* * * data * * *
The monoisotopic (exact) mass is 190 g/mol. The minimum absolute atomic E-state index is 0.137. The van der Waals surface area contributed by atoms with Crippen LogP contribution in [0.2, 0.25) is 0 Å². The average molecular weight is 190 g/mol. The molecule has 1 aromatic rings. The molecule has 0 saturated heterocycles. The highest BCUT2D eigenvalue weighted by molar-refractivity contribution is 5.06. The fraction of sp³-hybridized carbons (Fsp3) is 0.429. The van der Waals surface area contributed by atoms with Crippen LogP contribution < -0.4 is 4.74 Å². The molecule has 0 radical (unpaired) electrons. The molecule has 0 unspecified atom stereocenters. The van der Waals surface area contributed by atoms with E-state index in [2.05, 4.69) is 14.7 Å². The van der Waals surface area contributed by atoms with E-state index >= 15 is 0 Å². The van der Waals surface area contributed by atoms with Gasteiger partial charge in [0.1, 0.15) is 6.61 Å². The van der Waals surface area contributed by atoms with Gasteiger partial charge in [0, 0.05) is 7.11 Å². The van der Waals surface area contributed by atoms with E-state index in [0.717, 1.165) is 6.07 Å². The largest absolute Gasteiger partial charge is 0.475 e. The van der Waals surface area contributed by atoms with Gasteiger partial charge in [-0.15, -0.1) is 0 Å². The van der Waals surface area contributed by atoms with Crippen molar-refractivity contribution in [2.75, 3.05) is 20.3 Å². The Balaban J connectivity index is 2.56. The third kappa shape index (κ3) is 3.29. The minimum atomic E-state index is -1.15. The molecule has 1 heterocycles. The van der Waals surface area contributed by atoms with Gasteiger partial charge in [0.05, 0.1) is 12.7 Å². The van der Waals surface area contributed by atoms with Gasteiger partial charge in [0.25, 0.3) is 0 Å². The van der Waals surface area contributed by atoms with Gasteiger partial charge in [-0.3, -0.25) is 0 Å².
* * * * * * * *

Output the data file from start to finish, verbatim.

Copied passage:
The monoisotopic (exact) mass is 190 g/mol. The minimum absolute atomic E-state index is 0.137. The van der Waals surface area contributed by atoms with Crippen LogP contribution in [0.2, 0.25) is 0 Å². The average molecular weight is 190 g/mol. The molecule has 1 aromatic rings. The molecule has 0 saturated heterocycles. The highest BCUT2D eigenvalue weighted by molar-refractivity contribution is 5.06. The fraction of sp³-hybridized carbons (Fsp3) is 0.429. The van der Waals surface area contributed by atoms with Crippen LogP contribution < -0.4 is 4.74 Å². The molecule has 0 radical (unpaired) electrons. The molecule has 0 unspecified atom stereocenters. The van der Waals surface area contributed by atoms with E-state index in [2.05, 4.69) is 14.7 Å². The van der Waals surface area contributed by atoms with E-state index >= 15 is 0 Å². The van der Waals surface area contributed by atoms with Gasteiger partial charge in [0.1, 0.15) is 6.61 Å². The van der Waals surface area contributed by atoms with Gasteiger partial charge in [0, 0.05) is 7.11 Å². The van der Waals surface area contributed by atoms with E-state index in [0.717, 1.165) is 6.07 Å². The largest absolute Gasteiger partial charge is 0.475 e. The van der Waals surface area contributed by atoms with Gasteiger partial charge in [-0.15, -0.1) is 0 Å². The van der Waals surface area contributed by atoms with Crippen molar-refractivity contribution in [2.75, 3.05) is 20.3 Å². The Balaban J connectivity index is 2.56. The third kappa shape index (κ3) is 3.29. The minimum atomic E-state index is -1.15. The molecule has 1 heterocycles. The van der Waals surface area contributed by atoms with Gasteiger partial charge in [0.05, 0.1) is 12.7 Å². The van der Waals surface area contributed by atoms with Gasteiger partial charge in [0.25, 0.3) is 0 Å². The van der Waals surface area contributed by atoms with Gasteiger partial charge in [-0.3, -0.25) is 0 Å².